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Korea raises cautious hopes for exemption from US steel tariffs

March 19, 2018 - 18:28 By Yonhap

South Korea's commerce minister on Monday raised cautious hopes for getting an exemption from the United States over proposed tariffs on Korean steel products, as negotiators engage in last-minute lobbying to minimize the impact on the local industry.

Paik Un-gyu, minister of trade, industry and energy, said South Korea has been negotiating with US officials through multiple channels to earn a reprieve from the 25-percent steel duties, which are set to go into effect on March 23.

South Korean trade minister Kim Hyun-chong has been in Washington D.C. to have closed meetings with US Trade Representative Robert Lighthizer and other policymakers to get Seoul exempted from the planned duties. Yoo Myung-hee, who led the third round of talks to amend the free trade agreement with the US last week, extended her stay throughout this week to assist his outreach efforts.

"We are making efforts to get country-specific exemptions (from the steel tariffs). I hope to get a good result from the negotiations within this week," Paik told reporters in Seoul. "Although the US views (South Korea) as an ally, there are concerns over the global oversupply of steel and we are working hard on that part."

Paik Un-gyu, minister of trade, industry and energy, speaks during a working group meeting tasked with drawing up the basic energy plan in Seoul on March 19, in this photo provided by the ministry. (Yonhap)

South Korea sold 3.6 million tons of steel products to the US last year, making it the No. 3 steel exporter following Canada and Brazil, according to the Department of Commerce.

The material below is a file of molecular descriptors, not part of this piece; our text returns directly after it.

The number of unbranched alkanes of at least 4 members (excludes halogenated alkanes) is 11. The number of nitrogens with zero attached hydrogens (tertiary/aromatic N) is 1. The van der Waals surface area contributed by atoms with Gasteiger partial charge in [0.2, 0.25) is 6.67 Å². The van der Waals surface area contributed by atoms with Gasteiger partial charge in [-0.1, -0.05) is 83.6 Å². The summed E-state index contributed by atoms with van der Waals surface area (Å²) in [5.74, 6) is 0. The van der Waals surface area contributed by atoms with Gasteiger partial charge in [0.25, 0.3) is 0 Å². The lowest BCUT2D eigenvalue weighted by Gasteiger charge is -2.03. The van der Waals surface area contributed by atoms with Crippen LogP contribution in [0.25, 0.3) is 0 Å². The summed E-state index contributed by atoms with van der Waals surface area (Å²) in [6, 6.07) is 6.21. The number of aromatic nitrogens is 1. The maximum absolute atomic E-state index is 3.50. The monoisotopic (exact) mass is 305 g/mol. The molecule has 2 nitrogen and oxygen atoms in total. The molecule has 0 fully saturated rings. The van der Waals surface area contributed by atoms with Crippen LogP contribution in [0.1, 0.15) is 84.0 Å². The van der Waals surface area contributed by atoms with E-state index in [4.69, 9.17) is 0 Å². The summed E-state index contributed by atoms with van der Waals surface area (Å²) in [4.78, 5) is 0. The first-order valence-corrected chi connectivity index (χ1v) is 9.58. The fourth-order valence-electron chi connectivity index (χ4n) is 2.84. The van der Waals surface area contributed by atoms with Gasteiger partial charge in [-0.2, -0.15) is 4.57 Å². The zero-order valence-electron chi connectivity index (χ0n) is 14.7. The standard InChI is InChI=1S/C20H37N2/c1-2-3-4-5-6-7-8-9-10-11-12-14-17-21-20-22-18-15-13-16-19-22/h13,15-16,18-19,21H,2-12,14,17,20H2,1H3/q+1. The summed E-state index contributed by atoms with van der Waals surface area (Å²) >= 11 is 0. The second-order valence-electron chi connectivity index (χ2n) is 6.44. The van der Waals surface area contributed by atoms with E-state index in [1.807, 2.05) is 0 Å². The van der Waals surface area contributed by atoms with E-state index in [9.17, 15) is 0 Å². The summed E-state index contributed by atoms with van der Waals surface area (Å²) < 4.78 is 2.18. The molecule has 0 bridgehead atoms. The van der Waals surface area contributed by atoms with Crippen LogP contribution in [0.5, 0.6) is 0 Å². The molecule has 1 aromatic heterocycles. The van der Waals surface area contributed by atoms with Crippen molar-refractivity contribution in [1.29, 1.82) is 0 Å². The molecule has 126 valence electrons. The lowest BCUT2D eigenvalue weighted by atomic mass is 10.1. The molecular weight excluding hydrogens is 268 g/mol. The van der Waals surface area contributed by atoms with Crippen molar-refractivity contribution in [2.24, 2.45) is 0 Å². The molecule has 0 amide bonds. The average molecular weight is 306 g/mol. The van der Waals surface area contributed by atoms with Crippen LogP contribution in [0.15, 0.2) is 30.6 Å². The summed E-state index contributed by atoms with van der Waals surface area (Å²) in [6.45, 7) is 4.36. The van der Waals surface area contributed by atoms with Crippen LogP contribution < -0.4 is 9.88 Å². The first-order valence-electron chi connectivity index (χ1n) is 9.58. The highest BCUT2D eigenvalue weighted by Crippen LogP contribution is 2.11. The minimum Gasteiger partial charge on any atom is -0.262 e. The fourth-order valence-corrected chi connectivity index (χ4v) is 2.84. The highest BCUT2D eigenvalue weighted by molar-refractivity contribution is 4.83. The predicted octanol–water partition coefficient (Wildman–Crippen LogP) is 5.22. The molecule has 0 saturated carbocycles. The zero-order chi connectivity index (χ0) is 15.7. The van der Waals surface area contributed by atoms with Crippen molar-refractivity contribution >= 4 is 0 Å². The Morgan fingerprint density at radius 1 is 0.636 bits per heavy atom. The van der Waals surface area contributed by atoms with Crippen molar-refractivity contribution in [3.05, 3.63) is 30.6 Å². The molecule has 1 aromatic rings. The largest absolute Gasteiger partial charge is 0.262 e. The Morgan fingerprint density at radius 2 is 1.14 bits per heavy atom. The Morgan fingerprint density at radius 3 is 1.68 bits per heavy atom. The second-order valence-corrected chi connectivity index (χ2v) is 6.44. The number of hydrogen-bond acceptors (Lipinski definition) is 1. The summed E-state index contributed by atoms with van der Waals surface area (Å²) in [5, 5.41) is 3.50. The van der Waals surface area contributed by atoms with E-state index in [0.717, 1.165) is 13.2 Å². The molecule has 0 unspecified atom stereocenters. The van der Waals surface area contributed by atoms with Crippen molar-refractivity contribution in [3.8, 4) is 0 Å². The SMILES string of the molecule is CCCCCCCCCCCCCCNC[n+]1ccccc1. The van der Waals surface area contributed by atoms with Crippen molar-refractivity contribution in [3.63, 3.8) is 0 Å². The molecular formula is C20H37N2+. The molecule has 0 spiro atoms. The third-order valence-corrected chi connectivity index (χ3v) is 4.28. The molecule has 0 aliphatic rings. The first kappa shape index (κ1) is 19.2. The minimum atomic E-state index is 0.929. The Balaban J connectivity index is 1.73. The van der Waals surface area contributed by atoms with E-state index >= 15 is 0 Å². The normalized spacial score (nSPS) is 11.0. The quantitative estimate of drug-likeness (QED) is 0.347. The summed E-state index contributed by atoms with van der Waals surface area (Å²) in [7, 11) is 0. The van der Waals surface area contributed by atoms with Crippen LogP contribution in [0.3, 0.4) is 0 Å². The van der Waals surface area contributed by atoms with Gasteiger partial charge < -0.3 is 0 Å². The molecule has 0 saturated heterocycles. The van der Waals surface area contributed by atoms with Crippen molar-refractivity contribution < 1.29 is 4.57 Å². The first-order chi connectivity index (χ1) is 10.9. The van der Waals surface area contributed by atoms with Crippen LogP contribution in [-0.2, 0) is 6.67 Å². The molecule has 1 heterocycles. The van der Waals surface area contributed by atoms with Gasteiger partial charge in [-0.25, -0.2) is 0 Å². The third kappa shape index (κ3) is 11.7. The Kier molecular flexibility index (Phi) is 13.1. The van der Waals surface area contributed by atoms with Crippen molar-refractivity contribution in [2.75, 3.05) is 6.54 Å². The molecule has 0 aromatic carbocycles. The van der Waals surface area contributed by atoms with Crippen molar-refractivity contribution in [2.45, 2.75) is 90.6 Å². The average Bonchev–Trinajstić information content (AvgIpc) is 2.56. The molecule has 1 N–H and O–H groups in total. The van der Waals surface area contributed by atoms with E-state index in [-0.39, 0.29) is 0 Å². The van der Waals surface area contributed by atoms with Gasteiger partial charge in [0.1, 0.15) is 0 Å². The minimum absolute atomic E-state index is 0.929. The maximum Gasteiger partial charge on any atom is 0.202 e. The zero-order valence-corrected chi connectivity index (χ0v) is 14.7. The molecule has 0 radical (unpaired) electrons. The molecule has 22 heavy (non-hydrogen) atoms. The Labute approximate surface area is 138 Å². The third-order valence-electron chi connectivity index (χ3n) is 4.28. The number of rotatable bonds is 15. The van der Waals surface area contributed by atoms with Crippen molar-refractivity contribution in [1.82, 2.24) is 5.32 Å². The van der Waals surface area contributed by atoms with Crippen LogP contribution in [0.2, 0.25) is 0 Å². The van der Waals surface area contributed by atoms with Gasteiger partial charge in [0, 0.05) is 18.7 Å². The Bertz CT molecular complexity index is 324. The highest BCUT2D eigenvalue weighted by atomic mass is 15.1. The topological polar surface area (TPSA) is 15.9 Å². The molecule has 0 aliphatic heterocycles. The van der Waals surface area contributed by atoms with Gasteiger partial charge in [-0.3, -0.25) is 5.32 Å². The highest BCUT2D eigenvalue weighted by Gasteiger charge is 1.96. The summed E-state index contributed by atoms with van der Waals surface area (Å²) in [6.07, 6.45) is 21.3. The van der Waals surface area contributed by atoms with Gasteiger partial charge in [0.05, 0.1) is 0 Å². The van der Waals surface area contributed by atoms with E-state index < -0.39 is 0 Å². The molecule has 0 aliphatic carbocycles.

Despite the military and economic alliance with the US, South Korea is in a more difficult situation than other nations due to its high volume of steel imports from China, which is blamed for flooding the global market with cheap products.

South Korean officials have said they will make it clear that the country has been reducing its steel production to address the global supply glut and is not serving as a backdoor for Chinese steel to reach US markets.

While the negotiations for the steel tariffs and a new trade deal are underway at the same time, Paik said Seoul is engaging in those talks with "various possibilities in mind."

In regard to concerns over rising pressure on the Korean side to give more to satisfy American negotiators in the trade talks, Paik said Seoul won't make unilateral concessions to US demands at the negotiating table.

In the past round of talks, the US has called for enhancing market access to the Korean auto market and strengthening rules of origins.

Aside from outreach efforts for the country-specific exemptions, the Seoul government said it will work with steel exporters to help them get exclusions for their products from the list of tariffs. The US Commerce Department will decide on exclusions for certain products that are not sufficiently produced in the US, which could last up to 90 days.

Trade tensions have spiked at a politically sensitive time when close consultations are needed between the traditional allies to arrange summits with North Korean leader Kim Jong-un to help resolve the nuclear standoff. Amid a flurry of diplomatic efforts, Trump has called on South Korean negotiators to "show flexibility" in the trade negotiations.

The US is South Korea's second-largest trading partner after China, with bilateral trade reaching $119.3 billion in 2017, according to government data. (Yonhap)